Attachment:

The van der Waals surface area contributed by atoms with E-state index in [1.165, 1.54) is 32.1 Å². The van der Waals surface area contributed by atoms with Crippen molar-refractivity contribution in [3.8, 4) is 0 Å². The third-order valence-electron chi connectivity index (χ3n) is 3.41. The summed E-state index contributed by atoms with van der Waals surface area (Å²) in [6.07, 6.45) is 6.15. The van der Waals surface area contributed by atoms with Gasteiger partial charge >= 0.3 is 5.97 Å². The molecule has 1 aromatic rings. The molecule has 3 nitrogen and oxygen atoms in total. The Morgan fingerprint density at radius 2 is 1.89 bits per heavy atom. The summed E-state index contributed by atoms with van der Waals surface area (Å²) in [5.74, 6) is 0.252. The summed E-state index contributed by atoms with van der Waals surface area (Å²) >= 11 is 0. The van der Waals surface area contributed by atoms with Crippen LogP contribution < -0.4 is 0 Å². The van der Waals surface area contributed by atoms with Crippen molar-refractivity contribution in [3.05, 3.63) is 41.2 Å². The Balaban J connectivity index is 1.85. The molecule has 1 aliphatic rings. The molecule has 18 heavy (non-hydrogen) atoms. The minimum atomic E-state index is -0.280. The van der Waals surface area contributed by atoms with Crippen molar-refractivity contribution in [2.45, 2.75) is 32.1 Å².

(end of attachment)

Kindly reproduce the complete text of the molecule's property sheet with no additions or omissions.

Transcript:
The van der Waals surface area contributed by atoms with E-state index in [1.165, 1.54) is 32.1 Å². The van der Waals surface area contributed by atoms with Crippen molar-refractivity contribution in [3.8, 4) is 0 Å². The third-order valence-electron chi connectivity index (χ3n) is 3.41. The summed E-state index contributed by atoms with van der Waals surface area (Å²) in [6.07, 6.45) is 6.15. The van der Waals surface area contributed by atoms with Gasteiger partial charge >= 0.3 is 5.97 Å². The molecule has 1 aromatic rings. The molecule has 3 nitrogen and oxygen atoms in total. The Morgan fingerprint density at radius 2 is 1.89 bits per heavy atom. The summed E-state index contributed by atoms with van der Waals surface area (Å²) in [5.74, 6) is 0.252. The summed E-state index contributed by atoms with van der Waals surface area (Å²) >= 11 is 0. The van der Waals surface area contributed by atoms with Crippen LogP contribution < -0.4 is 0 Å². The van der Waals surface area contributed by atoms with Crippen molar-refractivity contribution in [3.05, 3.63) is 41.2 Å². The Balaban J connectivity index is 1.85. The molecule has 1 aliphatic rings. The molecule has 18 heavy (non-hydrogen) atoms. The minimum atomic E-state index is -0.280. The van der Waals surface area contributed by atoms with Crippen molar-refractivity contribution in [2.45, 2.75) is 32.1 Å².